After analyzing the big picture of Afghan crisis, we decided to give way to the voice of the Afghan people. So we contacted Hujjatullah Zia, journalist.
How did you live the US withdrawal?
“The US withdrawal created a sense of fear and disappointment in public air in Afghanistan. As a journalist, I was concerned about losing my job since the Taliban would impose restrictions on media. Afghans believed that it was not the right time for withdrawal”.
Have Biden’s statements convinced you? Could the withdraw have been managed differently?
“Biden’s remarks and persistence on withdrawal was not convincing at all. He gambled two decades of treasure and blood of US and NATO troops. Afghans believed that Biden would not follow the footstep of his predecessor Donald Trump and would review his policy about the withdrawal as US and UN believed that the Taliban did not honor their deal with the US and maintained tie with al-Qaeda. Notwithstanding this fact, Biden sought withdrawal. Actually, the withdrawal process could be condition-based and the Biden administration should not have sought a hasty withdrawal since the Taliban were not committed to the Doha peace agreement. Meanwhile, the Taliban did not reduce violence or declare ceasefire in spite of national and international demands. Hence, leaving Afghanistan in the lurch was a terrible mistake”.
What went wrong in the state-building process?
“The Bush administration invaded Afghanistan with the narrative of “war on terror”. Later, the narrative of state-building was added to it. Then Trump and Biden said that they would not pursue state-building. Hence, a coherent narrative was not formed. Meanwhile, the US was likely seeking to build Afghanistan in the image of the United States, which was not possible.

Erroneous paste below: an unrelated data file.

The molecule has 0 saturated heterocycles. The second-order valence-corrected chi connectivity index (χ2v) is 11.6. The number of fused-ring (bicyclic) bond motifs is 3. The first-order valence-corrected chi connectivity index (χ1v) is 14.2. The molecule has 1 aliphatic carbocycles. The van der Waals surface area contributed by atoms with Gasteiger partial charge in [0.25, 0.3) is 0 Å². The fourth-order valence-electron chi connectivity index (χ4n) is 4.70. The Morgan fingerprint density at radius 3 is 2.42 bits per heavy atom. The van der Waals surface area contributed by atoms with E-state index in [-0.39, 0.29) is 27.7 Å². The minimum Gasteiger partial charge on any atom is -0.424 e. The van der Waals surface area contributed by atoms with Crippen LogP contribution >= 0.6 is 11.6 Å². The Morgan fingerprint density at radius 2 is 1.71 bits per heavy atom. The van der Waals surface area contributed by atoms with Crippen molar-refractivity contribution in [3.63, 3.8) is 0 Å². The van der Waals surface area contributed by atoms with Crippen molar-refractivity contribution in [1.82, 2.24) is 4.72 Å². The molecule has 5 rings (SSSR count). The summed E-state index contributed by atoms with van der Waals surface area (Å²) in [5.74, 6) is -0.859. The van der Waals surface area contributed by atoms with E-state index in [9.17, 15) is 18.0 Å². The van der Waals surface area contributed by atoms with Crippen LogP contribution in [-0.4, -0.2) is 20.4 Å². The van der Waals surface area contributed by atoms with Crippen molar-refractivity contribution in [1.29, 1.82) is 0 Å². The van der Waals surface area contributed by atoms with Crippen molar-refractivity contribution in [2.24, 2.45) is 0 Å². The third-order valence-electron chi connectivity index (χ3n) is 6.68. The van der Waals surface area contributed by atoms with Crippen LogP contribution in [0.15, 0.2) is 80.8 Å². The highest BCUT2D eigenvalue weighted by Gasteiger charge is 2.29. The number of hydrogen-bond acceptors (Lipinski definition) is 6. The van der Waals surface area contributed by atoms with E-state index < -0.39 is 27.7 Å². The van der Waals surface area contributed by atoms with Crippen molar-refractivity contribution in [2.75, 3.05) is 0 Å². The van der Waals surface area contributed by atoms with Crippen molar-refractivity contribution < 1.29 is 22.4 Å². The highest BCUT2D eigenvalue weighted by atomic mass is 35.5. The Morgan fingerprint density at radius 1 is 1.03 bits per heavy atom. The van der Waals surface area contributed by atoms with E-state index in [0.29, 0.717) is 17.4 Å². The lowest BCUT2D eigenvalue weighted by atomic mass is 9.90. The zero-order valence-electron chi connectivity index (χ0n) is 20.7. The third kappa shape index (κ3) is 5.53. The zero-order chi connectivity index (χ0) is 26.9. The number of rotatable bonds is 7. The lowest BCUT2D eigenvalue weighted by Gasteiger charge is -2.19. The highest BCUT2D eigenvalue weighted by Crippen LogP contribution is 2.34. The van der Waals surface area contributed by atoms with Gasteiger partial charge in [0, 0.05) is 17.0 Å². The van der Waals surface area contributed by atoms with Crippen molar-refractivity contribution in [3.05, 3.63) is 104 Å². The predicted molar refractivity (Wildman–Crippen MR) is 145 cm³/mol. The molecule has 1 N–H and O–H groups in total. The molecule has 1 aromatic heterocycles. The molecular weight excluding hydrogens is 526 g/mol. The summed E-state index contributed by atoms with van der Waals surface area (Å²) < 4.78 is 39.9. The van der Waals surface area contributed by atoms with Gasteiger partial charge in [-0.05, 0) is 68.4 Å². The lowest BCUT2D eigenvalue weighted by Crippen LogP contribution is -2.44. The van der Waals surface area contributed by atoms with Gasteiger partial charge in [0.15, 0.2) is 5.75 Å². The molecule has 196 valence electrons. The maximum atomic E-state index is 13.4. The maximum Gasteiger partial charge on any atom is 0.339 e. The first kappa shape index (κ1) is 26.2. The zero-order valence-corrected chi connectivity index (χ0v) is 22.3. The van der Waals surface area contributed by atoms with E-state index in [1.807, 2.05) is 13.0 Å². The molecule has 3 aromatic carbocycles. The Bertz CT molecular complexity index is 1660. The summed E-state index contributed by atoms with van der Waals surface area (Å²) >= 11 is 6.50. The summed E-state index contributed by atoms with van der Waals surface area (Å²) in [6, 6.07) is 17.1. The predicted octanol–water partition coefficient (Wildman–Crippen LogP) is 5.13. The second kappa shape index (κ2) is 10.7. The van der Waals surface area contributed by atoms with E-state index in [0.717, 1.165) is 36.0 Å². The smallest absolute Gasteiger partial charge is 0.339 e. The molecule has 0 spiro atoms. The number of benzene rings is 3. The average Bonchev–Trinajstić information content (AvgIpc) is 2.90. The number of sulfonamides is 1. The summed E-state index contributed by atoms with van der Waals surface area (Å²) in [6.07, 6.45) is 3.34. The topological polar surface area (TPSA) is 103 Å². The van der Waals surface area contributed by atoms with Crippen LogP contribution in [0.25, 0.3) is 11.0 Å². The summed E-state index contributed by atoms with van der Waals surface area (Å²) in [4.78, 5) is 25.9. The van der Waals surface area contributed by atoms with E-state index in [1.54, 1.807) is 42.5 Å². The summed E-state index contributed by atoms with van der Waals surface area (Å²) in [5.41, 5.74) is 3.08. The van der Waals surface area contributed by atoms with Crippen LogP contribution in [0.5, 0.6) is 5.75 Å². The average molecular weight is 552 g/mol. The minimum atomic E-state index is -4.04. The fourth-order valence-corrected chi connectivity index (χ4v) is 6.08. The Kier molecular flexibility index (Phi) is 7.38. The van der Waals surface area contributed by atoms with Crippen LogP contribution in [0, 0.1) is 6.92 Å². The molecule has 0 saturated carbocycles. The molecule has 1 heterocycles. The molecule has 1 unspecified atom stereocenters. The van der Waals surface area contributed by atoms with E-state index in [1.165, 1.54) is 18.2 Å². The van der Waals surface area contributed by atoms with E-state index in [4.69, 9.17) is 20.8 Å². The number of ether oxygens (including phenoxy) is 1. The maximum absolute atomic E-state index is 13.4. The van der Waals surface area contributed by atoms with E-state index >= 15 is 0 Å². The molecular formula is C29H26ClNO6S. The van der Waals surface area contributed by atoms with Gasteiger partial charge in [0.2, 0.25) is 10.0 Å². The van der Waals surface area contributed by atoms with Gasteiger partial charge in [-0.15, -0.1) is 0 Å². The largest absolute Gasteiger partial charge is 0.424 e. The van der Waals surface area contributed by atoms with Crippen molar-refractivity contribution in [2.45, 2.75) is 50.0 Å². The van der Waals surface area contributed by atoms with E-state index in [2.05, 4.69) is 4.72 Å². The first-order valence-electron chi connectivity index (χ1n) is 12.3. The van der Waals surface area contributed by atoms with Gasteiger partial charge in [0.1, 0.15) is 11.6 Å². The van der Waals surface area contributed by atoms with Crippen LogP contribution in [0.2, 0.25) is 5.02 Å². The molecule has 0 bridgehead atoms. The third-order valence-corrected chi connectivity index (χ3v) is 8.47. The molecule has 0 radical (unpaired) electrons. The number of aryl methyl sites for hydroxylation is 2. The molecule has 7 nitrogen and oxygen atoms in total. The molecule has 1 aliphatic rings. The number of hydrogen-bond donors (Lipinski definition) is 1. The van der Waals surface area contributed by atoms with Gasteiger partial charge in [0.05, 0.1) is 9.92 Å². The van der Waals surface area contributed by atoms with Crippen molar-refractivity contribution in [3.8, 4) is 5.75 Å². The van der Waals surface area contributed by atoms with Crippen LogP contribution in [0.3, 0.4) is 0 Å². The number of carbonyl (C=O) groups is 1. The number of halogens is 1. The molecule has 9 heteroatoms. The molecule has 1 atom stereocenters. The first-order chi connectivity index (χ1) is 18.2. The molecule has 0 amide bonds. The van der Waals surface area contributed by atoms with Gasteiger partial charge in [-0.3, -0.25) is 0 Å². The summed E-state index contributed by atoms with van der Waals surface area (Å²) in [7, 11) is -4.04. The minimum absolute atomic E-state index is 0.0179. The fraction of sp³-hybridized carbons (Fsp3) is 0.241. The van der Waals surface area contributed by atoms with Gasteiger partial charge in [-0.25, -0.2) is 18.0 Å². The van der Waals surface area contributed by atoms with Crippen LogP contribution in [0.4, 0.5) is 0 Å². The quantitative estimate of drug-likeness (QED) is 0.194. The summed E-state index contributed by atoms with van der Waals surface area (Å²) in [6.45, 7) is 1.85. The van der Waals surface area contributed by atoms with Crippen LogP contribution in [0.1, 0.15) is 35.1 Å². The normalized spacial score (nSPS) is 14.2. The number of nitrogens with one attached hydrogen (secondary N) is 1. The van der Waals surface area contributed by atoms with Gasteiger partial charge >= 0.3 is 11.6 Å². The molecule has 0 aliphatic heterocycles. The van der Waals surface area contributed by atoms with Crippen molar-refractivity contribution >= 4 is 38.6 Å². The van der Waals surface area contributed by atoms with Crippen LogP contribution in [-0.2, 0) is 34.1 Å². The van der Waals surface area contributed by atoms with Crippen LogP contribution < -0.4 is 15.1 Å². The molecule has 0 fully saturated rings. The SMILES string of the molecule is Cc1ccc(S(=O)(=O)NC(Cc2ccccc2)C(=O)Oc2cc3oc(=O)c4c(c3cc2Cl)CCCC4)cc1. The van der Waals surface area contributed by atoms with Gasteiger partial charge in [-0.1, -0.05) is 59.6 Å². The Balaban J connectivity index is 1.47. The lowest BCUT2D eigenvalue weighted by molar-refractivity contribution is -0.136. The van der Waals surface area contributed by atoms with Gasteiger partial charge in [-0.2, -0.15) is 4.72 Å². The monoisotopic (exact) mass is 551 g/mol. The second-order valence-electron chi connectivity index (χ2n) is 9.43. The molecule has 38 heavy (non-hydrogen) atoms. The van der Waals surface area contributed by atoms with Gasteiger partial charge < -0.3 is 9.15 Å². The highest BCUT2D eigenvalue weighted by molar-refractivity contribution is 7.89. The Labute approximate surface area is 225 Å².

Second, the US completely marginalized the Taliban from 2001 Bonn Conference.
Foreign forces did not or could not fight corruption and their focus on war on terror was lost as it invaded Iraq”.
What consequences do you expect from the new occupants? Can they count on a large consent of the population?
“The Taliban seem not to have any long-term plan or strategy for managing the country. The Taliban were supposed to integrate into the system not occupy the country through military deal. Since the Taliban took over Kabul, government offices and ministries are locked, many shops and markets are closed, schools and universities are closed, and people have lost their hope. It is a chaotic situation in the country. The Taliban so far could not appoint a leader or decide about the type of government. In the meantime, there seems disagreement between Haqqani network and the Taliban, both are seeking the bulk part in the government. The Taliban are not able to get the public consent or fulfill their expectations”.
What repercussions do you see in regional balances?
“I cannot predict anything about the repercussions on regional states, but I am not optimistic. The instant effect is already palpable that regional states have to deal with migration influx and thousands of people are flocking out of the country”.
What Western countries, like Italy, can still do to save Afghan people?
“Western countries, including Italy, could push the Taliban for the formation of an all-out and inclusive government and press the Taliban to preserve the gains made within the last couple of decades. The Taliban need to be recognized by the world powers. Hence, western countries could use their leverage and make preconditions for the Taliban such as respect to the rights and liberties of women and ethnic minority groups and pave the ground for people’s participation in social and political decision-making rather than monopolizing the power”.
The other interviews on Afghanistan
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